Andrew from New York, NY:
How would you describe Keenan McCardell's success in the NFL as he got to Jacksonville? Would you attribute it to the Jaguars providing him with an environment in which he was able to thrive, at that point, like no other? Or did the Jaguars snatch him up as he started to find his niche in the league?
Vic: The Jaguars signed Keenan McCardell in free agency just as he was establishing his presence in the NFL. The reason the Jaguars were able to sign him is because the Browns franchise was in complete upheaval. The Browns were in deep salary cap trouble and were moving from Cleveland to Baltimore. In Baltimore in 1996, as the Ravens, Art Modell's team didn't even have the cap room to field a full roster at one point in the season. If the Browns had been a stable franchise in Cleveland, McCardell would've never been allowed to get away. One of the players who helped push McCardell out the door, by the way, was Andre Rison. Whatever was left of the Browns' salary cap was destroyed when they signed Rison to a huge deal before the 1995 season.
Don from St Louis, MO:
Why do fans have the impression Leftwich isn't making throwing the ball look easy? It's simple: Win, baby, win, especially in the playoffs. Brunell led the Jaguars to the AFC championship game. What has Leftwich done? It is all about winning. People still like Brunell for what he did in the playoffs. For Leftwich to move past him, he will have to do the same.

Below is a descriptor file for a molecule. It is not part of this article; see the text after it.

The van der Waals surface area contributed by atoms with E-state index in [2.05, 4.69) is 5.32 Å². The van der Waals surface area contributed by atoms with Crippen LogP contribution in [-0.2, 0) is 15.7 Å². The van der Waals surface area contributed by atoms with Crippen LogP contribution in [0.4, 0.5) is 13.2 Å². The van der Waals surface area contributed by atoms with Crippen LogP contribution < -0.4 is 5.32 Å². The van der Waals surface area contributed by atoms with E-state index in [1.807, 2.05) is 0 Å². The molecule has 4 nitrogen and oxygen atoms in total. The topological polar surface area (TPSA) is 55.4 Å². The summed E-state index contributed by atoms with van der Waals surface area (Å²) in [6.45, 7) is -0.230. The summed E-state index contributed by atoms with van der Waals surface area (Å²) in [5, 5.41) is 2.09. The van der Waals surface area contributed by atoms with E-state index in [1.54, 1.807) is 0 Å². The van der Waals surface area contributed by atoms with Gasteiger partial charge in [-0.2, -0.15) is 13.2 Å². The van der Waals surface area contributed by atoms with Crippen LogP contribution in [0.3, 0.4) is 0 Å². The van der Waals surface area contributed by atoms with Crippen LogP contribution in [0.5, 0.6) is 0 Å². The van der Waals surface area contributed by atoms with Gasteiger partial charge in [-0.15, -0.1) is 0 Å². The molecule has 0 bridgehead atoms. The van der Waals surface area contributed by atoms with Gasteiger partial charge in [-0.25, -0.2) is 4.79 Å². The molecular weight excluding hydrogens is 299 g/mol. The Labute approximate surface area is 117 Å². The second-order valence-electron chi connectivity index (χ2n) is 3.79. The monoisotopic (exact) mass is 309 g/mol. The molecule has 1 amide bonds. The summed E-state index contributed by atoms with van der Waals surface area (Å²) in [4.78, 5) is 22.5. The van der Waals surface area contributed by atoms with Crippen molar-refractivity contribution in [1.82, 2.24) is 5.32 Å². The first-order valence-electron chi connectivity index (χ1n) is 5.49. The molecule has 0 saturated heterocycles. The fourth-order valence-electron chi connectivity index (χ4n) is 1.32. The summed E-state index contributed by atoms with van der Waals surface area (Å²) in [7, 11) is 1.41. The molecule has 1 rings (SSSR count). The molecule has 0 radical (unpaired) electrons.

Vic: I agree. What Mark Brunell did in the Jaguars' Cinderella run in the 1996 playoffs made him a hero. The postseason defines quarterbacks and the '96 playoffs defined Brunell as a magical player. He was sensational; the star of the postseason. That's fine, but let's not lose contact with reality. He was 4-4 in the postseason as the Jaguars quarterback. Leftwich is 0-1.
Ali from Bristol, UK:
What are the most commonly used and effective drills in training camps?
Vic: I like the "Oklahoma," but I don't think it's something you use every day. I think it's a good ice-breaker and mood-setter in the first full-pads practice. The two most effective drills, in my opinion, are "nine on seven" and "pass-rush" drills because they are all about the physical element of line play. They are about blocking and shedding blocks. You can't do a lot of tackling in practice. It's just not reasonable to subject your players to the dangers that go with contacting the ground, but it bothers me when I see a training camp that's light on "nine on seven" and "pass-rush" drills. In Jack Del Rio's rookie camp as head coach, the Jaguars did more of those two drills than I had ever seen covering the Jaguars, and I really believe it set a tone for the Del Rio era. I really believe those drills had a lot to do with the Jaguars finishing second in the league against the run that year and setting a team record for the fewest sacks allowed in team history.